With the debt ceiling debate likely to dominate May-June, we will send out weekly trackers on the issue as developments occur (during the mid-week).
The Bottom Line
The Bottom Line
- Meetings continued this week among the principal negotiators (and President Biden), but there is still no clear path to a final deal.
- On Monday, Treasury Secretary Yellen reiterated that the X-date is in “early June and as early as June 1.” Negotiators therefore continue to work off of June 1 as the effective X-date. The Secretary will provide another X-date forecast on May 29, and it is possible she could provide an updated X-date to be sometime later in June.
- While Democratic negotiators have now put potential tax increases on the table for discussion, we don’t expect any significant tax changes to be included in any final deal.
- The primary sticking point in the negotiations concerns the level of caps on the growth of future federal spending. There is discussion about having caps on some federal spending over the next two or three years (instead of the ten-year period contained in the bill passed by House Republicans). The biggest areas of disagreement appear to be on the level of the caps (what would be the maximum annual increase in percentage terms) and on the scope of funding subject to such caps. We think caps on the growth of federal spending in the range of 2%-4% over two or three years is a possible landing spot.
- In addition to some type of spending caps, other items likely to be part of a final deal include a reclamation of unused Covid funds and energy infrastructure permitting reforms . There isn’t final agreement on these items either, but they are viewed as much more manageable to resolve. Enhanced work requirements for some food-stamp beneficiaries also could be included in a final plan despite strong resistance from Democratic negotiators.
- We think the following items will not be included in a final deal: tax increases on higher-income individuals and businesses; new border enforcement spending; elimination of President Biden’s student loan forgiveness program; elimination of provisions from the Democrats’ Inflation Reduction Act (including green energy tax incentives and funding); and, elimination of enhanced IRS hiring and enforcement.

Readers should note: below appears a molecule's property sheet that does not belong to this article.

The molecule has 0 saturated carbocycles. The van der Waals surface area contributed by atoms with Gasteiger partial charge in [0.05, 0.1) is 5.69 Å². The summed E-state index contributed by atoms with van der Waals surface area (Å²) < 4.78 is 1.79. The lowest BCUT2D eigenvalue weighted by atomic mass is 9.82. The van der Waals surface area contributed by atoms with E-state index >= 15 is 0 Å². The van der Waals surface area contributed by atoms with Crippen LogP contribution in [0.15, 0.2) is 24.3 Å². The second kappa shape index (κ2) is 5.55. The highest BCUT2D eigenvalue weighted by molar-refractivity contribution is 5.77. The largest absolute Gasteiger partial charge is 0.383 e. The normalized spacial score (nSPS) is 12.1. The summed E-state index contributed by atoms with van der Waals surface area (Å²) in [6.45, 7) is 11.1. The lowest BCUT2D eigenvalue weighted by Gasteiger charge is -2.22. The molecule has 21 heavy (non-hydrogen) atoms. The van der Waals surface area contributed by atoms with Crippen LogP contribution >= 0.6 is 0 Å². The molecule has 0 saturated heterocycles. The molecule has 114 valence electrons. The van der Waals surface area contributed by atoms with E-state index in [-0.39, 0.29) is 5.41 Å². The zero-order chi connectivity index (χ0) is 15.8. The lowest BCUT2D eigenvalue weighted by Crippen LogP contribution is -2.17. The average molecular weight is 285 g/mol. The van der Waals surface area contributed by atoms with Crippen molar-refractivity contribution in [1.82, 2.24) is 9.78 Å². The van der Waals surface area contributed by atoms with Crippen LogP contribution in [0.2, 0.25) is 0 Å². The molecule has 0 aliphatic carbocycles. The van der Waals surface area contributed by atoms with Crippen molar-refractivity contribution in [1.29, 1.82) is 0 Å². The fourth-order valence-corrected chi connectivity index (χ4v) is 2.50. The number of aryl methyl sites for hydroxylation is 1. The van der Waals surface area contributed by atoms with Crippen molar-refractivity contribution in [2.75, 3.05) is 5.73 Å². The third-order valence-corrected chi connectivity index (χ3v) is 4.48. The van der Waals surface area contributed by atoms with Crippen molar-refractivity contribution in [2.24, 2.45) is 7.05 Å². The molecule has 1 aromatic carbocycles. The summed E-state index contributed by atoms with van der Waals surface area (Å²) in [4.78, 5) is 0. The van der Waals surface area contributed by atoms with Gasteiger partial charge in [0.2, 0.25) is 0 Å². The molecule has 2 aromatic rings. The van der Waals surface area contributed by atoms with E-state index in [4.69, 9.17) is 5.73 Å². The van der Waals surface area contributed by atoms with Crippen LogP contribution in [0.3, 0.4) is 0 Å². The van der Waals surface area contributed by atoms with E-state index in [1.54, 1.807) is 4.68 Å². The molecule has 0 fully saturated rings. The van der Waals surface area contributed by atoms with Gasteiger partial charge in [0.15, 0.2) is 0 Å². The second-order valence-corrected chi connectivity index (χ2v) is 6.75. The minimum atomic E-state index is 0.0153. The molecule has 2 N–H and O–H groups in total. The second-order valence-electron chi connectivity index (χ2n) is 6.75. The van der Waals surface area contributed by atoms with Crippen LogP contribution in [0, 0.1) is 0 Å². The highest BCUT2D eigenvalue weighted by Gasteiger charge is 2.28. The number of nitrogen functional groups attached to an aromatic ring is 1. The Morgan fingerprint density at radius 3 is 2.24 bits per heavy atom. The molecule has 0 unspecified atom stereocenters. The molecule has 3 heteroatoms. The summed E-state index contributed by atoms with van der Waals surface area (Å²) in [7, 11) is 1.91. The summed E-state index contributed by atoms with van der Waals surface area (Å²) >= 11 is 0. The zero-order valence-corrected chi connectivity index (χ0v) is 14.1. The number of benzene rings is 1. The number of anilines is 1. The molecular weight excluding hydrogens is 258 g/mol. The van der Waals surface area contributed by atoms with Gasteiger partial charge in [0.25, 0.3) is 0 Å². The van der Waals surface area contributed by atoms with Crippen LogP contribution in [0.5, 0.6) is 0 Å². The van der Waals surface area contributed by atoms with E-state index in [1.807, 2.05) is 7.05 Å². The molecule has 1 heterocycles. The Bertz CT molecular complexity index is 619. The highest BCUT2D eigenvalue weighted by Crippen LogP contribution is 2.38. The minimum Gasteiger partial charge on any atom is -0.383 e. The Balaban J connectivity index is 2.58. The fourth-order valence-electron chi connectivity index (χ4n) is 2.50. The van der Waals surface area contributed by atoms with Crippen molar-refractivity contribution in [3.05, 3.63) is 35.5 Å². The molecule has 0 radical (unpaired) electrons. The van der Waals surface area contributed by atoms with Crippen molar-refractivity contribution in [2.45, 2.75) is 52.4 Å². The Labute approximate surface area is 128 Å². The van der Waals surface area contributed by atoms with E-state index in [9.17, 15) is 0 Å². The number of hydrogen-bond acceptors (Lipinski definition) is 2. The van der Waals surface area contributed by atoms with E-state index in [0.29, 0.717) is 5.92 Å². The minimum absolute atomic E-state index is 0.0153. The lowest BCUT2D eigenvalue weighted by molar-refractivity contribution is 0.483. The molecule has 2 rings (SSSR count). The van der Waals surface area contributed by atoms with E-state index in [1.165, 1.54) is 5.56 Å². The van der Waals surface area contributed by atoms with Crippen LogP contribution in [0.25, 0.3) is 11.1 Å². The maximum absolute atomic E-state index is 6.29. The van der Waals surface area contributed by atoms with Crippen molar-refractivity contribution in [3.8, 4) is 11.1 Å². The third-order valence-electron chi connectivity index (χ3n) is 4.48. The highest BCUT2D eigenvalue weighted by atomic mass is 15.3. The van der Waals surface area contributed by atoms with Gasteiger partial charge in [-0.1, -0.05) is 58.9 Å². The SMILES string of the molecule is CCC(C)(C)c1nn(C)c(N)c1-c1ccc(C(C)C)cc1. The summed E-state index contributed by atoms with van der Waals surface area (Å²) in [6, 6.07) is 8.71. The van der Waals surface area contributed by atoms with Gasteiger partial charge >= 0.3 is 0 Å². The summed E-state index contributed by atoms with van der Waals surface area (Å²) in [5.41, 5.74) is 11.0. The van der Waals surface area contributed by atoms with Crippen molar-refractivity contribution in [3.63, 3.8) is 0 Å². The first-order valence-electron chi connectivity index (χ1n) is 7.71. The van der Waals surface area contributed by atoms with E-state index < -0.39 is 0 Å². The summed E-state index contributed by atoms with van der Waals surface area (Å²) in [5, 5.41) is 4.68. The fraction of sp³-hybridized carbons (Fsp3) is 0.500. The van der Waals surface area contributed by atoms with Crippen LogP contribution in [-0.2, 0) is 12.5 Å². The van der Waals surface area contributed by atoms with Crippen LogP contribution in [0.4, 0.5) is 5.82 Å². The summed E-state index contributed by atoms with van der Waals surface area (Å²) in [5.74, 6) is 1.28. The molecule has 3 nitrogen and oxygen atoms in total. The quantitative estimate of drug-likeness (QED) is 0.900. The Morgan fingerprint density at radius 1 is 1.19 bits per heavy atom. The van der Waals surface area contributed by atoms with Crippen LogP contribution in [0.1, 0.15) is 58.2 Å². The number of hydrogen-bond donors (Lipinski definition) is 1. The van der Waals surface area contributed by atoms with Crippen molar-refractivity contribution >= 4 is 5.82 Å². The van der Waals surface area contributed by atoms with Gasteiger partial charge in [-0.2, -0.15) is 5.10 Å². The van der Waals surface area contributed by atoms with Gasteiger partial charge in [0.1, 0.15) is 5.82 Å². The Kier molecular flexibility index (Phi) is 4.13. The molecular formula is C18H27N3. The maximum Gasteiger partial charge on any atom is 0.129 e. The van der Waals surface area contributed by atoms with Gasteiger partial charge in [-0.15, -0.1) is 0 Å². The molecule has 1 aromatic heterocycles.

- The House’s debt ceiling extension bill passed on April 26 is a non-starter in the Senate and with President Biden.
- At present, we don’t see any debt extension bill (including the clean extension favored by Democrats) that could pass in the Senate without a negotiated settlement.
- A third way will have to be found.
- A final bill will have to be bipartisan (given procedural hurdles, 60 votes will be needed in the Senate), which all of the negotiators have acknowledged.
- A final bill will contain only modest deficit reduction measures.
- We believe a final bill will pass and become law no later than the X-date.
- Significant progress needs to be made during this week and the upcoming weekend. Failure to come to a deal by the end of this weekend will make the June 1 deadline very difficult.
- More closed-door staff-level negotiations will occur with greater intensity and frequency.
- As we get closer to the X-date, adverse market reactions to a lack of progress will put pressure on negotiators to compromise. Unfortunately, this may be the most important and necessary catalyst for a deal.
- Some policymakers – but not the negotiators or Treasury officials – are speculating over potential Treasury debt and bill payment actions if a deal is not struck by June 1. A focus on these actions underscores the growing nervousness that some have with regard to the ability of Congress to act by June 1. Behind the scenes, Treasury is certainly preparing for this possibility.
- Many congressional Democrats continue to urge President Biden to invoke the 14th amendment to the Constitution and ignore the need for Congress to extend the debt ceiling. This option doesn’t seem reliable to us (and most relevant officials in Washington) because of its legal uncertainty and the lack of time for an official legal review and ruling, possibly by the Supreme Court. Following the current crisis, this issue needs to be clarified in a precise way to apply to future debt ceiling battles. There is also a belief here that the use of the 14th amendment would trigger a very negative market reaction.